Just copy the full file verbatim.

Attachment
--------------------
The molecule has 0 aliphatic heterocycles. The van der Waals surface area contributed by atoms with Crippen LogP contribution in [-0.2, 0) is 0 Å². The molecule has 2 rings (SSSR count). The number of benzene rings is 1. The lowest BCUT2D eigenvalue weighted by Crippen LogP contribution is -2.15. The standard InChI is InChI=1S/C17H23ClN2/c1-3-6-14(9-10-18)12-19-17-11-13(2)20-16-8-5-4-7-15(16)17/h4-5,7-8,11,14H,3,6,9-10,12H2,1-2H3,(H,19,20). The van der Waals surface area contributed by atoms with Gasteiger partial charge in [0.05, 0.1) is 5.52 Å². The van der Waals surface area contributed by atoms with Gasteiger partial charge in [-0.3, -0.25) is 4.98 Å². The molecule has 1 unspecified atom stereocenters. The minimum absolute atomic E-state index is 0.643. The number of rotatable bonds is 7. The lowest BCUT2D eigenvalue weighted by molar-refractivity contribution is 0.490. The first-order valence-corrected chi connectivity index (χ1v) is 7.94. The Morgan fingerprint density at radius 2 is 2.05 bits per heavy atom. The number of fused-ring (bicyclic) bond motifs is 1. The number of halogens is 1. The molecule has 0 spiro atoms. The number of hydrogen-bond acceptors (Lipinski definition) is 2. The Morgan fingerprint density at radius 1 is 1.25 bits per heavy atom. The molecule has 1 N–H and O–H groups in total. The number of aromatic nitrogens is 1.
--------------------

The molecule has 0 aliphatic heterocycles. The van der Waals surface area contributed by atoms with Crippen LogP contribution in [-0.2, 0) is 0 Å². The molecule has 2 rings (SSSR count). The number of benzene rings is 1. The lowest BCUT2D eigenvalue weighted by Crippen LogP contribution is -2.15. The standard InChI is InChI=1S/C17H23ClN2/c1-3-6-14(9-10-18)12-19-17-11-13(2)20-16-8-5-4-7-15(16)17/h4-5,7-8,11,14H,3,6,9-10,12H2,1-2H3,(H,19,20). The van der Waals surface area contributed by atoms with Gasteiger partial charge in [0.05, 0.1) is 5.52 Å². The van der Waals surface area contributed by atoms with Gasteiger partial charge in [-0.3, -0.25) is 4.98 Å². The molecule has 1 unspecified atom stereocenters. The minimum absolute atomic E-state index is 0.643. The number of rotatable bonds is 7. The lowest BCUT2D eigenvalue weighted by molar-refractivity contribution is 0.490. The first-order valence-corrected chi connectivity index (χ1v) is 7.94. The Morgan fingerprint density at radius 2 is 2.05 bits per heavy atom. The number of fused-ring (bicyclic) bond motifs is 1. The number of halogens is 1. The molecule has 0 spiro atoms. The number of hydrogen-bond acceptors (Lipinski definition) is 2. The Morgan fingerprint density at radius 1 is 1.25 bits per heavy atom. The molecule has 1 N–H and O–H groups in total. The number of aromatic nitrogens is 1.